New RO pump technologies are far more energy-efficient than previous methods: Since RO is a cross-flow technology, some water passes through the membrane (as product water) and some flows past it (as reject water) carrying away impurities during the process. The new pumps, which are equipped with energy recovery devices, use the pressure and the flow of the reject water to help reduce the size of the pump/motor assembly required for the system, lowering the power requirements of the overall plant (see Figure 2).
In addition, recent advances with RO membranes that have higher tolerance to fouling, a higher rejection of dissolved solids and higher flows, allow plants to operate at lower costs and higher efficiencies. These improved membranes require less pre-treatment chemicals, smaller pump/motor sizes and fewer membrane modules to achieve the same output. In turn, this creates less energy waste and a longer membrane life span. This is key because the membrane component of an RO system can account for 20-40 percent of the system’s complete cost. The more frequently the membrane needs to be replaced, the more expensive the system’s operational cost becomes.
And that’s not all. With RO costs dropping in recent years, municipalities can provide a solution quickly without significantly raising taxes. Coincidentally, the lower equipment costs and reduced energy usage of RO comes at the same time that the costs of its most popular competing purification technology—distillation—are rising.
“The prices of distillation and RO used to be relatively similar,” said McIlvaine. “But the fuel sources for distillation have increased in price, and will likely continue to do so. Since distillation costs are rising and RO costs are continually dropping, RO is rapidly becoming the preferable solution for large-scale purification projects.”
Unusually prolonged drought conditions have afflicted the western and southwestern United States, Africa, the Middle East and South Asia. In addition, increases in population and industrial waste have led to the release of a deluge of contaminants into the world’s groundwater. These and other conditions have created an urgent need for the use of RO systems. A dozen small RO desalination plants are currently in operation along the California coast, and over 20 more are in development.
“The drought and population growth, not to mention the proliferation of high-end resort communities in areas that lack adequate water sources, are causing us to outstrip our available water supply in many parts of the world,” said McIlvaine. “Increased contamination and the rise in fuel costs have raised the expense of purifying water from existing surface sources. Thanks to the reduction in the operating cost of RO systems, desalination of sea water has become a much more viable, affordable option for improving the available water supply.”
Greater public awareness through the media and the U.S. Environmental Protection Agency has created a sense of urgency among the public to improve the quality of its water. The public has greater awareness of illnesses—ranging from varied cancers to Legionnaire’s disease—that are associated with biological and chemical contaminants, which can leak from local manufacturing plants into a community’s groundwater.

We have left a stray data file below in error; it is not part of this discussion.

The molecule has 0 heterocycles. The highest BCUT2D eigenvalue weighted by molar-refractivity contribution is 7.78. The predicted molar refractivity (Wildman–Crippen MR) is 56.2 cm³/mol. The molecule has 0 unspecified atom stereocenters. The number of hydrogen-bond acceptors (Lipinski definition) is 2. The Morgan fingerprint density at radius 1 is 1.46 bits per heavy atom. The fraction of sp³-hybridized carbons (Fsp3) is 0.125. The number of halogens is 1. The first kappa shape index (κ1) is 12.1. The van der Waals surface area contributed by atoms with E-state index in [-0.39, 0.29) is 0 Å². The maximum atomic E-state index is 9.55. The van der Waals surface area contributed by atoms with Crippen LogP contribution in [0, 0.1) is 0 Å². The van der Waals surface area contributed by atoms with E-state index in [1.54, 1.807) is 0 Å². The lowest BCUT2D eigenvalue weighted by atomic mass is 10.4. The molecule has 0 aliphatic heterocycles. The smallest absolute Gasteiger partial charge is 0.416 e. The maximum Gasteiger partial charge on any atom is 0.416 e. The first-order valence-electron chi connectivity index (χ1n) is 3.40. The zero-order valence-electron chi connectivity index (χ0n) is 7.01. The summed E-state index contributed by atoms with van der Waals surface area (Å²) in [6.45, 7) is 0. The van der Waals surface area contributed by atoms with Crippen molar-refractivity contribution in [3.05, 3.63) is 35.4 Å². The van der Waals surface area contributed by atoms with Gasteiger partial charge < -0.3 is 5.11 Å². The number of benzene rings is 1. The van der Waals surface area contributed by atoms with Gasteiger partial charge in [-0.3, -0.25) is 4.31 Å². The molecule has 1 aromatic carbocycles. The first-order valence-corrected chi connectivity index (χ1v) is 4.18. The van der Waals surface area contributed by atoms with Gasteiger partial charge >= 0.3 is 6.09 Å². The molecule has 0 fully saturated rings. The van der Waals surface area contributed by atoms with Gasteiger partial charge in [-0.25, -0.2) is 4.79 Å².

In addition, the public is aware of RO because of a surge in residential or point-of-use/point-of-entry (POU/POE) water treatment systems that are directly available to them through retailers including Lowe’s, Sears and Home Depot as well as the many U.S. franchise and independent dealerships across the country. The public’s increased use of steadily advancing home water treatment technologies has sensitized them to water quality issues at the municipal, regional and global levels.
The consumer public has proved that water quality is a key concern, and that they’re willing to pay extra for non-municipal sources of drinking water. Bottled water is now second only to soft drinks as the largest-selling beverage type globally. Brackish groundwater and highly chlorinated municipal water sources, both of which lead to poor water taste, have led the public to demand better water quality standards and a better drinking alternative. By using the newly cost- and energy-efficient RO technologies, bottled water companies can more easily provide the product at increased profits. And consumers—residential or business—who have RO installed in their homes or offices can have virtually the same quality water available to them at the tap.
Thanks to the newfound effectiveness and performance of RO, Bob Dylan’s famous lyrics might be prophetic after all. If municipalities and industries around the world can cost effectively use RO for desalination and other options to better combat the looming water crisis, the waters around us might indeed grow. Meanwhile, the nations of the world will be able to provide clean, potable water to their populations for years to come. The times, indeed, may be a changin’.
- Raines, D., Water Wars: Drought, Flood, Folly, and the Politics of Thirst, Berkeley Publishing Group, 2002.
About the author
Marwan Nesicolaci is vice president of water purification solutions for Severn Trent Services, of Fort Washington, Pa. He has 19 years of experience in the water purification equipment industry and eight years in the bottled water industry. He can be reached at (310) 618-9700 or email: firstname.lastname@example.org